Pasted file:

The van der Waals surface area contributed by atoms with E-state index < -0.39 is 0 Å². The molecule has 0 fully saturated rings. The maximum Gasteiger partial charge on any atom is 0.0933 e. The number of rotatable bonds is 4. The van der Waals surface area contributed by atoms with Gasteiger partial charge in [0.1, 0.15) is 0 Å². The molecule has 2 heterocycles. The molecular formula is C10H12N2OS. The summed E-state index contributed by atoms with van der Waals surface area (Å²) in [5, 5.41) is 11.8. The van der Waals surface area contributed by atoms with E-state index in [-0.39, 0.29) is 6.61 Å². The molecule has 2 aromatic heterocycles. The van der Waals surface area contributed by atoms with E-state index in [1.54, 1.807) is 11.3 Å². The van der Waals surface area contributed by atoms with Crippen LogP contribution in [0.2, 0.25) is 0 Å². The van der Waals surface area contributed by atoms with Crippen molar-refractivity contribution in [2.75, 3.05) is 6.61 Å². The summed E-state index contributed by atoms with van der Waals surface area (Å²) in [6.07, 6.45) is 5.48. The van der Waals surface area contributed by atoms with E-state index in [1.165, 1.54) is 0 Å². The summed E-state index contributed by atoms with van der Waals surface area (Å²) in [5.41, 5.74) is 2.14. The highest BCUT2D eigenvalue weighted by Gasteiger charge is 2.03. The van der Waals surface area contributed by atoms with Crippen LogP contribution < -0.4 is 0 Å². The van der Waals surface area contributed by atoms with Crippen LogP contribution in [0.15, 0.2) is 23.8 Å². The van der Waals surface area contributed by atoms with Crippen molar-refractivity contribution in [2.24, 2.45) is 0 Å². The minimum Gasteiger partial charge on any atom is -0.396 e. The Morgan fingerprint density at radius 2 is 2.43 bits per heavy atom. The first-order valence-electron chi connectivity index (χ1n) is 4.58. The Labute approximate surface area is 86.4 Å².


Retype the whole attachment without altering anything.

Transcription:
The van der Waals surface area contributed by atoms with E-state index < -0.39 is 0 Å². The molecule has 0 fully saturated rings. The maximum Gasteiger partial charge on any atom is 0.0933 e. The number of rotatable bonds is 4. The van der Waals surface area contributed by atoms with Gasteiger partial charge in [0.1, 0.15) is 0 Å². The molecule has 2 heterocycles. The molecular formula is C10H12N2OS. The summed E-state index contributed by atoms with van der Waals surface area (Å²) in [5, 5.41) is 11.8. The van der Waals surface area contributed by atoms with E-state index in [-0.39, 0.29) is 6.61 Å². The molecule has 2 aromatic heterocycles. The van der Waals surface area contributed by atoms with E-state index in [1.54, 1.807) is 11.3 Å². The van der Waals surface area contributed by atoms with Crippen LogP contribution in [0.2, 0.25) is 0 Å². The van der Waals surface area contributed by atoms with Crippen molar-refractivity contribution in [2.75, 3.05) is 6.61 Å². The summed E-state index contributed by atoms with van der Waals surface area (Å²) in [6.07, 6.45) is 5.48. The van der Waals surface area contributed by atoms with E-state index in [1.165, 1.54) is 0 Å². The summed E-state index contributed by atoms with van der Waals surface area (Å²) in [5.41, 5.74) is 2.14. The highest BCUT2D eigenvalue weighted by Gasteiger charge is 2.03. The van der Waals surface area contributed by atoms with Crippen LogP contribution < -0.4 is 0 Å². The van der Waals surface area contributed by atoms with Crippen LogP contribution in [0.15, 0.2) is 23.8 Å². The van der Waals surface area contributed by atoms with Crippen molar-refractivity contribution in [2.24, 2.45) is 0 Å². The minimum Gasteiger partial charge on any atom is -0.396 e. The Morgan fingerprint density at radius 2 is 2.43 bits per heavy atom. The first-order valence-electron chi connectivity index (χ1n) is 4.58. The Labute approximate surface area is 86.4 Å².